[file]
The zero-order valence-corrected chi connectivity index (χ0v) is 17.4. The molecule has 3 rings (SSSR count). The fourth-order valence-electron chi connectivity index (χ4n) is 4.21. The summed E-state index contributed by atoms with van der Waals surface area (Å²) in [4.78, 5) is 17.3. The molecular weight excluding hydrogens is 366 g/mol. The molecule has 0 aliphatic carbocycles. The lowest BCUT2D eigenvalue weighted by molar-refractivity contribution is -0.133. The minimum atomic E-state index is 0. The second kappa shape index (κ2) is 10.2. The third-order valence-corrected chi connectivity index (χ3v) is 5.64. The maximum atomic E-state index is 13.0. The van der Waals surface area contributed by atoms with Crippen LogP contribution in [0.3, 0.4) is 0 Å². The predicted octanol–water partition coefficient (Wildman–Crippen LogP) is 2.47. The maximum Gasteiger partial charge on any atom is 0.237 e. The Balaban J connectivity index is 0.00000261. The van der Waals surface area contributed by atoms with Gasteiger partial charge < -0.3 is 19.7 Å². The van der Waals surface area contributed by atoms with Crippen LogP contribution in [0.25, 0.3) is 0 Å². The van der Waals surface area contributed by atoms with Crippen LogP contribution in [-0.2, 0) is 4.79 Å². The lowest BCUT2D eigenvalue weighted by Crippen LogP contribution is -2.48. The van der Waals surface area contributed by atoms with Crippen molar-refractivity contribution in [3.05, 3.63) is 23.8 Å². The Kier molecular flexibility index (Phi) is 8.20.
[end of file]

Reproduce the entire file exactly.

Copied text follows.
The zero-order valence-corrected chi connectivity index (χ0v) is 17.4. The molecule has 3 rings (SSSR count). The fourth-order valence-electron chi connectivity index (χ4n) is 4.21. The summed E-state index contributed by atoms with van der Waals surface area (Å²) in [4.78, 5) is 17.3. The molecular weight excluding hydrogens is 366 g/mol. The molecule has 0 aliphatic carbocycles. The lowest BCUT2D eigenvalue weighted by molar-refractivity contribution is -0.133. The minimum atomic E-state index is 0. The second kappa shape index (κ2) is 10.2. The third-order valence-corrected chi connectivity index (χ3v) is 5.64. The maximum atomic E-state index is 13.0. The van der Waals surface area contributed by atoms with Crippen LogP contribution in [0.3, 0.4) is 0 Å². The predicted octanol–water partition coefficient (Wildman–Crippen LogP) is 2.47. The maximum Gasteiger partial charge on any atom is 0.237 e. The Balaban J connectivity index is 0.00000261. The van der Waals surface area contributed by atoms with Gasteiger partial charge < -0.3 is 19.7 Å². The van der Waals surface area contributed by atoms with Crippen LogP contribution in [0.25, 0.3) is 0 Å². The van der Waals surface area contributed by atoms with Crippen LogP contribution in [-0.2, 0) is 4.79 Å². The lowest BCUT2D eigenvalue weighted by Crippen LogP contribution is -2.48. The van der Waals surface area contributed by atoms with Crippen molar-refractivity contribution in [3.05, 3.63) is 23.8 Å². The Kier molecular flexibility index (Phi) is 8.20.